With conveyor system I don't see how all sides of the abject can be covered equally. Dipping is a better option, in my opinion, however with it You cannot fully control coating layer thickness/efficiency (that is one of the reasons why automotive companies are replacing baths with spray robots). If that is not an issue for You, it might actually be the easiest way to go. To keep it simple you can get away without using sensors and simply base whole operation on timing and the fact that all objects are going to be in predefined positions.
"Computer games don't affect kids; I mean if Pac-Man affected us as kids, we'd all be running around in darkened rooms, munching magic pills and listening to repetitive electronic music." - Kristian W

Offline John1991Topic starter

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Re: Help for a Design Engineering Student
« Reply #4 on: February 26, 2013, 09:56:27 AM »
Yeah they conveyor system would require an operator to rotate the component 180 degrees horizontally and put it back through the system for a second coat to ensure the component is fully covered. A robotic arm would be an ideal situation but under budget this is unrealistic. As you say, dipping may well be the best solution, although consistency is also preferred as this can directly influence die life for forming presses if there is insufficient coating on the component. Do you think this kind of system could be controlled by the likes of an Arduino?

Offline newInRobotics

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Re: Help for a Design Engineering Student
« Reply #5 on: February 26, 2013, 10:49:36 AM »
As you say, dipping may well be the best solution, although consistency is also preferred as this can directly influence die life for forming presses if there is insufficient coating on the component.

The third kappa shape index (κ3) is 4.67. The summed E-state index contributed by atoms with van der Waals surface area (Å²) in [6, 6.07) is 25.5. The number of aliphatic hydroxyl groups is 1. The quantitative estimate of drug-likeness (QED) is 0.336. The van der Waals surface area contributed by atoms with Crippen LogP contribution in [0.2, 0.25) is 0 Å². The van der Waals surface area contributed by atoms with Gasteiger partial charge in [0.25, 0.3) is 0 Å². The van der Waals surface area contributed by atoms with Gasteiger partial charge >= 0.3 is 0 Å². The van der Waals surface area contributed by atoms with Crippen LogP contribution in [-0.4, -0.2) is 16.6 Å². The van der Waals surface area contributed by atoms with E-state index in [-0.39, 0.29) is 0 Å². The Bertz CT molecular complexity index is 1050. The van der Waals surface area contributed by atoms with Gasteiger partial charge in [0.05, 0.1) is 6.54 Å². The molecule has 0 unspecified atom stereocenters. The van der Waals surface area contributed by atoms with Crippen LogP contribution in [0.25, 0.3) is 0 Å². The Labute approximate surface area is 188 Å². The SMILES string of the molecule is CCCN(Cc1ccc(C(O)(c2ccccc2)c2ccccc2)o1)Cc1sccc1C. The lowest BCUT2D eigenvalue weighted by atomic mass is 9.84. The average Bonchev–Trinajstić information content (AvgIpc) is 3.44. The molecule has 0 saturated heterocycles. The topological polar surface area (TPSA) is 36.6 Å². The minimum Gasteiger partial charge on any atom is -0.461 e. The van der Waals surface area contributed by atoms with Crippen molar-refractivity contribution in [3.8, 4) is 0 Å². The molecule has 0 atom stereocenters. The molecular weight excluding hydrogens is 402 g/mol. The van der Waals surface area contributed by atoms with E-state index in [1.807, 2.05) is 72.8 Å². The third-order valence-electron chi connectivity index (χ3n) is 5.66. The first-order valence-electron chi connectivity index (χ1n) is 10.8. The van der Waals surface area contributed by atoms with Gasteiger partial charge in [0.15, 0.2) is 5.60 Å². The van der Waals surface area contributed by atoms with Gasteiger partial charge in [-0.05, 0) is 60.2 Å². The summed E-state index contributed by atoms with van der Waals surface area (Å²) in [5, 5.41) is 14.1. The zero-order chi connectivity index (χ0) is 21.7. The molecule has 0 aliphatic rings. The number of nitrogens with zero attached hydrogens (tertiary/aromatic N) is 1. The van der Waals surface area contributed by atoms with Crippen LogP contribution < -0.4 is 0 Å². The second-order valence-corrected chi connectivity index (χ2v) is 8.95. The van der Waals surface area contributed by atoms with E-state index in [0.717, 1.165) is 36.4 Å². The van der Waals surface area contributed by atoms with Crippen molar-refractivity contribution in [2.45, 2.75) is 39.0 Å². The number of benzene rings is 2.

It's not that it's going to be inconsistent, it is simply more efficient to use sprayer, plus, it takes less space than full blown bath. I know some Ford plants use dipping baths, and the quality of You paint You get is excellent. With sprayer You have much finer control over the amount of coating sprayed out, on top of that, You can paint and dry simultaneously reducing cycle time.

Another way to do it is to have turntable to turn the object and sliding (up and down) spray-gun to coat it while object is rotated.

Do you think this kind of system could be controlled by the likes of an Arduino?
Surely (I'm not calling You Shirley), or most likely. Of course, it all depends on what type of actuators and drivers You are going to use.
"Computer games don't affect kids; I mean if Pac-Man affected us as kids, we'd all be running around in darkened rooms, munching magic pills and listening to repetitive electronic music." - Kristian W

Offline John1991Topic starter

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Re: Help for a Design Engineering Student
« Reply #6 on: February 26, 2013, 11:28:35 AM »
Another of my concepts involves a turntable and an up and down spray motion, if I can modify the concept to be able to contend with multiple billets then this may be the solution! I'm thinking a kind of turntable for each component within a turntable (probably not the best way to explain that but I'm sure you'll get what I mean).

Also, thank you very much for your help, I appreciate it :)

Offline vipulan12

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Re: Help for a Design Engineering Student
« Reply #7 on: February 26, 2013, 12:02:30 PM »
what program did you use to design this?

Offline John1991Topic starter

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Re: Help for a Design Engineering Student
« Reply #8 on: February 26, 2013, 04:03:36 PM »
I use Pro/Engineer Wildfire 5.0. They are just very quick models, roughly 2 hours each, the rendering on Pro/E 5 is very effective though when you choose the right materials and set up the lights up right